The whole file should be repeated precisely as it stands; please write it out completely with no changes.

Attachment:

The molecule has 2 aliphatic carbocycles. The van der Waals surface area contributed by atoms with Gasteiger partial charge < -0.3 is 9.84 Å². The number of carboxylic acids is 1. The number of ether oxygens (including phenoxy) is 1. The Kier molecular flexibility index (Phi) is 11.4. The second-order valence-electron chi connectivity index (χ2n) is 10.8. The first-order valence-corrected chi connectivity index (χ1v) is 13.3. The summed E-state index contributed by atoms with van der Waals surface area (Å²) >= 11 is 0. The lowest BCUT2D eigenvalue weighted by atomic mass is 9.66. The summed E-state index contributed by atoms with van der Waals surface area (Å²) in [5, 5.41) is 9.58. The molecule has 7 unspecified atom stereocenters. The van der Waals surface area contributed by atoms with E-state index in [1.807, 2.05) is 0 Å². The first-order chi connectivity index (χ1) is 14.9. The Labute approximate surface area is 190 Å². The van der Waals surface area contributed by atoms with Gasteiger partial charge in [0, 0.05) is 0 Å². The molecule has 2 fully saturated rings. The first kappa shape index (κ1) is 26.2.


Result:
The molecule has 2 aliphatic carbocycles. The van der Waals surface area contributed by atoms with Gasteiger partial charge < -0.3 is 9.84 Å². The number of carboxylic acids is 1. The number of ether oxygens (including phenoxy) is 1. The Kier molecular flexibility index (Phi) is 11.4. The second-order valence-electron chi connectivity index (χ2n) is 10.8. The first-order valence-corrected chi connectivity index (χ1v) is 13.3. The summed E-state index contributed by atoms with van der Waals surface area (Å²) >= 11 is 0. The lowest BCUT2D eigenvalue weighted by atomic mass is 9.66. The summed E-state index contributed by atoms with van der Waals surface area (Å²) in [5, 5.41) is 9.58. The molecule has 7 unspecified atom stereocenters. The van der Waals surface area contributed by atoms with E-state index in [1.807, 2.05) is 0 Å². The first-order chi connectivity index (χ1) is 14.9. The Labute approximate surface area is 190 Å². The van der Waals surface area contributed by atoms with Gasteiger partial charge in [0, 0.05) is 0 Å². The molecule has 2 fully saturated rings. The first kappa shape index (κ1) is 26.2.